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Dean Greenhoe

Just like a game where I fight through all the content to finally beat the end boss and WIN!

In mmo’s I tend to quit once I hit max level. Once the main goal is accomplished I see no need to continue. I feel it is time to move on to a new challenge.

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IronSalamander8 .

I have to agree with the main idea here. Part of why I stopped playing BfA despite the fun I first had with demonology. Adding 10 new levels with no other character growth (as opposed to getting new gear and the dull azerite system) made hitting the level cap a dull whimper instead of a loud cheer. Even worse I did grow weaker comparatively as I leveled up as it was taking longer and longer to kill things and in the end I was casting health funnel more than all other spells combined. That was a terrible experience and was the nail in the coffin for my time there.

Luckily I have FF14 to play and finished the Star Control: Origins campaign over the weekend (about 24 hours or so to do).

Snax
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Snax

Question:

What game is this?

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Snax
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Snax

Thanks.

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Sally Bowls

A new level cap is the most palatable way to destroy players gear. When you have a game with progression and where one player could have been playing a decade longer than another, you need a way for the newer player to feel competitive. You can do “seasons” where you gear/ranking reset periodically or you could do like EVE and allow the new player spend money to catch up. Or you can leave all the level X gear in the game because everyone now wants X+10 level gear.

Hamblepants
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Hamblepants

That Rend article gives beautiful words to the main reason I’m excited for Camelot Unchained, thanks for sharing it (the factions, and the depth and meaningfulness that makes them magical for pvp).

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Hikari Kenzaki

Level cap increases only occur because a large group of players feel that raising the level cap is a commentary on the game’s overall health.

In the recent level cap increase in STO, they came right out and said the level cap increase was only attract new or past players to the game.

https://www.arcgames.com/en/games/star-trek-online/news/detail/10878744-star-trek-online%27s-level-cap-increases-to-65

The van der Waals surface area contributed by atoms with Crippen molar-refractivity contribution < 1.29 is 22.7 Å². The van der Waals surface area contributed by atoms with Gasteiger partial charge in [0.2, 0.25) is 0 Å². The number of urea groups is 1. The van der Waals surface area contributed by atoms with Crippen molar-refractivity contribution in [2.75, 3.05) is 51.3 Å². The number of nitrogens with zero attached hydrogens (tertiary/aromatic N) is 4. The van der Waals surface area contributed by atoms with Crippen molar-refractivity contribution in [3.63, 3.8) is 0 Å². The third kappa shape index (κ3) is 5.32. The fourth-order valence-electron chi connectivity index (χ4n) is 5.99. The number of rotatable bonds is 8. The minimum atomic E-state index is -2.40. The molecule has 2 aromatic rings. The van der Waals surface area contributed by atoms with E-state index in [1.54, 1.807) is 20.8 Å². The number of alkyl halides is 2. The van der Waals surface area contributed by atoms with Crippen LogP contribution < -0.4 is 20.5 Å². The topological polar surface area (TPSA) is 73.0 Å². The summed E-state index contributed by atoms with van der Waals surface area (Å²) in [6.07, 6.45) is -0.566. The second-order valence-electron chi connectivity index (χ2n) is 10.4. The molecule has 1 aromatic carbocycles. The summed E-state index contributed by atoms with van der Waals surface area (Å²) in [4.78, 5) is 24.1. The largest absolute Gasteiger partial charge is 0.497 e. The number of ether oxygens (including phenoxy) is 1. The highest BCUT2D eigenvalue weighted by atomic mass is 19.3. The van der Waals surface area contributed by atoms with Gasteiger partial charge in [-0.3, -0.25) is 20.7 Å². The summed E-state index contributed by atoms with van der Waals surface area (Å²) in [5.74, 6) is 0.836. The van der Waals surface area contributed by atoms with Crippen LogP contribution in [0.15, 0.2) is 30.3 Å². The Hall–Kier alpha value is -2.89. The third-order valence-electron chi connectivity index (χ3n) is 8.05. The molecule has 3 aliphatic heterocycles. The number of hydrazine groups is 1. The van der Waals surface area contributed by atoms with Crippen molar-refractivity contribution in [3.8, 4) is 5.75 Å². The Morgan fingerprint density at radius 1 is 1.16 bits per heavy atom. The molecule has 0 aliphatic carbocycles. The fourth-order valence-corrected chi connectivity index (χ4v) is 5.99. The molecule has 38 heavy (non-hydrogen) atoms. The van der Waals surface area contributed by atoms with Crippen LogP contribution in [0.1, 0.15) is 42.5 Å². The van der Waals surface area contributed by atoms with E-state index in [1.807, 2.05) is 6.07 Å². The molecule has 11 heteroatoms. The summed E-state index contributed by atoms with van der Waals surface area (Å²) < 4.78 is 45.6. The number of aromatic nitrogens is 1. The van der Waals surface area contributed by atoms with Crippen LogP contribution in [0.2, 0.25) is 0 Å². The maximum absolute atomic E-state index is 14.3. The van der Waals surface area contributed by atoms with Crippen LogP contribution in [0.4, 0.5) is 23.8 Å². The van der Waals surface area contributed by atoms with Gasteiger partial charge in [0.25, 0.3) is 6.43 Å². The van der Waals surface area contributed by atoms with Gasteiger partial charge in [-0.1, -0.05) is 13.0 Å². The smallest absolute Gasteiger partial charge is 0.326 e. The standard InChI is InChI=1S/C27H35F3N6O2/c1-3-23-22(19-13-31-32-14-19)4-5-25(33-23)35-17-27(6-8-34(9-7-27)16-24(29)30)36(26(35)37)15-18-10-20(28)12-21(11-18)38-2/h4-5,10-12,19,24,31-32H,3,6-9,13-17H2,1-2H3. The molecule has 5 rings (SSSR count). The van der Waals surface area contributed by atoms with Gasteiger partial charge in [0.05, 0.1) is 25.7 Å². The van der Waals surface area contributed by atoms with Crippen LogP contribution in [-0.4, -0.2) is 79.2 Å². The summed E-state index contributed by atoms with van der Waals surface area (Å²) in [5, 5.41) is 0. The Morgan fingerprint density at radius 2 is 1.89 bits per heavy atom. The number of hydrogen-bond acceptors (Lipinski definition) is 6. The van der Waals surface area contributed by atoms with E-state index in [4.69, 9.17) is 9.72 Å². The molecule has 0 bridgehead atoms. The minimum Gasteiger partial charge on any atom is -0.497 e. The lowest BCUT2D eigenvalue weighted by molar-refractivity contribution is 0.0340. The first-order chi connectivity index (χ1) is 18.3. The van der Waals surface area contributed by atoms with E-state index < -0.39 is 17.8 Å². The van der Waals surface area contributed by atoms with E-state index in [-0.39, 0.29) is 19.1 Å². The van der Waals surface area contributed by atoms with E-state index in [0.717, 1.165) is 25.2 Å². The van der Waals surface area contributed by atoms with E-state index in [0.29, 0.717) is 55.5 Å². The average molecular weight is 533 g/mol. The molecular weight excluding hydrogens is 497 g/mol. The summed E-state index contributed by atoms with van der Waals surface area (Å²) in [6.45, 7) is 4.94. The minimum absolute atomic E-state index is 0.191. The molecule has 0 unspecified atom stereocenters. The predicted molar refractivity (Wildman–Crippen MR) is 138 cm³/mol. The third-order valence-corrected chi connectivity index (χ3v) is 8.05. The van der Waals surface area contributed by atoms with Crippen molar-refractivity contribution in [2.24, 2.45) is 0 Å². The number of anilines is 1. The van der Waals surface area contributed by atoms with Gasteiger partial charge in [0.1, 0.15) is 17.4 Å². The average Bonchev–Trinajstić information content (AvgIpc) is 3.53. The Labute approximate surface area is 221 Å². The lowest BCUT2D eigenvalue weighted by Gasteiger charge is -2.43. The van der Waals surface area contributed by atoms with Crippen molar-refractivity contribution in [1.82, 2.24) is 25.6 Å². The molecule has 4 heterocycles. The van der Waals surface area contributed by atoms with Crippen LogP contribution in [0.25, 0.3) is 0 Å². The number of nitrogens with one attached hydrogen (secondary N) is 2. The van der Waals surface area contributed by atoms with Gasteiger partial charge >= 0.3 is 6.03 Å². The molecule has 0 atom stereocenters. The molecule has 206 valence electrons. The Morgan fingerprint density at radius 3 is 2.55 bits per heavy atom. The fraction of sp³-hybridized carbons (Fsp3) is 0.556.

The More Things Change…
Levels themselves are only a part of the picture in Star Trek Online, with other important aspects of your character’s overall progress represented by systems like Specializations, Reputations, Item Upgrades, Starship Mastery, and more. As these have continued to grow over the past several years, levels themselves have come to mean less and less.

This Level Cap increase is not an attempt to change that perception, or to upset expectations as to what a level means in this game. Instead, we’re hoping to use this as an opportunity to show other potential players, as well as Star Trek fans everywhere, that this game – this rich, robust, story-driven experience – is still growing, still changing, still expanding, and still waiting for them to enjoy.

Bree Royce
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Bree Royce

Needs more lockboxes. :P

Alex Js.
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Alex Js.

Lol, perfect gif, and not only for WoW but for just about every current PvE-centered MMO ;-)

Alex Js.
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Alex Js.

It’s not “useless” to add more levels if it still gives a virtual impression of “progression” to millions of hamsters who bought the new expansion ;-)

Seriously, though, I wish more MMOs would drop this silly “leveling hamster wheel” progression system for main part of the game and instead rely more on user-generated content, where most of the people would still have reasons to log in even years after reaching “max level” of their abilities and without new buttons added to the UI bars. Like EVE already does ;-)

And I know what you’re thinking: “but that would require similar PvP system with large territory control, lawless space everywhere and immersive financial system which has potential to be abused by scammers, and I don’t wanna PvP or get scammed!” Well, such game can (and should!) also include a part for PvE hamsters like YOU, something like a single instanced (no one can join it other than people in your group) “endless dungeon”, similar to FFXIV’s places like Heaven-on-High, with virtual “gear levels” (FFXIV’s Aetherpool gear), randomly-generated floor designs+sizes, “boss” monsters every 10 floors and “save files” to save your progress so you could restart from certain floor set later. Just make it something like 1000 floors at launch and keep adding 300-500 floors each new patch, and that’s it, a PERFECT “progression system” for all PvE hamsters (who are obsessed with seeing higher numbers next to their “gear level” and “progression status”) with minimal effort (even less than what Blizzard puts now into their expansions) ;-)

P.S: You’re welcome, Amazon’s “New World” developers (if any of you are reading this)! ;-)